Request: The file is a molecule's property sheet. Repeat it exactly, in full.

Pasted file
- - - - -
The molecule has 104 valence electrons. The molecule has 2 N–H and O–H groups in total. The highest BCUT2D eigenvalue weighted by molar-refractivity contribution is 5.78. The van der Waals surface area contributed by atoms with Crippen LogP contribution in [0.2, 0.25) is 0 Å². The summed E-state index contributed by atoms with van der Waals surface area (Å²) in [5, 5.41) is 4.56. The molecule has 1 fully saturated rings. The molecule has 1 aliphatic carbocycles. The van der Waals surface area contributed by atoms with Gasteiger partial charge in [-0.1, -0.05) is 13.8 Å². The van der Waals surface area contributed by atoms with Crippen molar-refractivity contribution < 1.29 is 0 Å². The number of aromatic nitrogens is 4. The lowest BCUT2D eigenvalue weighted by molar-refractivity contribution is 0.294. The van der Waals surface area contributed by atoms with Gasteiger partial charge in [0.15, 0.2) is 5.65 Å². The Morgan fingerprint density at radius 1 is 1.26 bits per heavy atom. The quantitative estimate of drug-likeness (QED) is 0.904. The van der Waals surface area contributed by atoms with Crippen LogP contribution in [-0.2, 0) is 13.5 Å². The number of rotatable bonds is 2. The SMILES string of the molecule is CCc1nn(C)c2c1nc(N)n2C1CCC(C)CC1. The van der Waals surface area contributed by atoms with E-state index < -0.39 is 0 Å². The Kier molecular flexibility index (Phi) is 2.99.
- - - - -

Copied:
The molecule has 104 valence electrons. The molecule has 2 N–H and O–H groups in total. The highest BCUT2D eigenvalue weighted by molar-refractivity contribution is 5.78. The van der Waals surface area contributed by atoms with Crippen LogP contribution in [0.2, 0.25) is 0 Å². The summed E-state index contributed by atoms with van der Waals surface area (Å²) in [5, 5.41) is 4.56. The molecule has 1 fully saturated rings. The molecule has 1 aliphatic carbocycles. The van der Waals surface area contributed by atoms with Gasteiger partial charge in [-0.1, -0.05) is 13.8 Å². The van der Waals surface area contributed by atoms with Crippen molar-refractivity contribution < 1.29 is 0 Å². The number of aromatic nitrogens is 4. The lowest BCUT2D eigenvalue weighted by molar-refractivity contribution is 0.294. The van der Waals surface area contributed by atoms with Gasteiger partial charge in [0.15, 0.2) is 5.65 Å². The Morgan fingerprint density at radius 1 is 1.26 bits per heavy atom. The quantitative estimate of drug-likeness (QED) is 0.904. The van der Waals surface area contributed by atoms with Crippen LogP contribution in [-0.2, 0) is 13.5 Å². The number of rotatable bonds is 2. The SMILES string of the molecule is CCc1nn(C)c2c1nc(N)n2C1CCC(C)CC1. The van der Waals surface area contributed by atoms with E-state index < -0.39 is 0 Å². The Kier molecular flexibility index (Phi) is 2.99.